Using AccessChk to View Which Files and Folders a User Has Access To

Q: I periodically need to assess which files a user has access to. Is there any way to get a report of all the files and folders a specified user has access to on a given server?

A: Check out the AccessChk tool (formerly a Sysinternals tool) from Microsoft at AccessChk is a simple command-line tool that requires no installation. Just download it, open a command prompt, and run AccessChk with the appropriate parameters to control which objects’ ACLs it analyzes and for which user. For example, to check mdemarco's permissions to a file server that has one volume (E) where all shared files are stored, open a command prompt and run the following command:

accesschk –s –d mdemarco e:\*.*

This command will return a report of every folder to which mdemarco has any type of access assigned either to his user account or to any group that he belongs to. The -s switch causes AccessChk to recurse the entire volume to analyze each subfolder, and the -d switch tells AccessChk to limit its scan to folders. If you want to include individual files in the report, just omit the -d switch. AccessChk uses R for read access and W for write access to report which permissions the user has for each object. As you can see in Figure 1, mdemarco has no access to E:\files\awyatt but has read and write access to everything else. You can use the -w switch to limit the report to only objects to which the user has write access. You can also use AccessChk to report permissions for other types of objects, including registry keys, services, and processes. Just run the command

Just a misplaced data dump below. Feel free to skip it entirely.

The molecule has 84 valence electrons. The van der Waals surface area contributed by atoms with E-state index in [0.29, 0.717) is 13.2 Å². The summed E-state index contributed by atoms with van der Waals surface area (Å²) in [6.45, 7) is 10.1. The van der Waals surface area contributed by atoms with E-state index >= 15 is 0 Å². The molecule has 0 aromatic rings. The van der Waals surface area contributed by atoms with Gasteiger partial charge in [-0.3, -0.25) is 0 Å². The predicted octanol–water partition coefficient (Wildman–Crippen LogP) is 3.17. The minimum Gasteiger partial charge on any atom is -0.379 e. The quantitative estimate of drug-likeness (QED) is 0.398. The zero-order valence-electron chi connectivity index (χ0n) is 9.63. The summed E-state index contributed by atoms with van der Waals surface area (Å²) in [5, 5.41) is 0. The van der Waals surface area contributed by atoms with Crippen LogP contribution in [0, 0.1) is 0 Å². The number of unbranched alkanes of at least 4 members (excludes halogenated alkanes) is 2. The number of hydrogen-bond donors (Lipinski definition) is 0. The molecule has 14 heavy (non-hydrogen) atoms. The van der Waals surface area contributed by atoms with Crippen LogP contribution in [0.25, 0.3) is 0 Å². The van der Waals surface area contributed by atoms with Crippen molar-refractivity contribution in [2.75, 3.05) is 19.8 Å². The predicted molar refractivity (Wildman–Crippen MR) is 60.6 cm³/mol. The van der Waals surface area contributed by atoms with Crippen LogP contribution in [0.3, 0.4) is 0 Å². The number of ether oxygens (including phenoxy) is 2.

accesschk /?

for more information.

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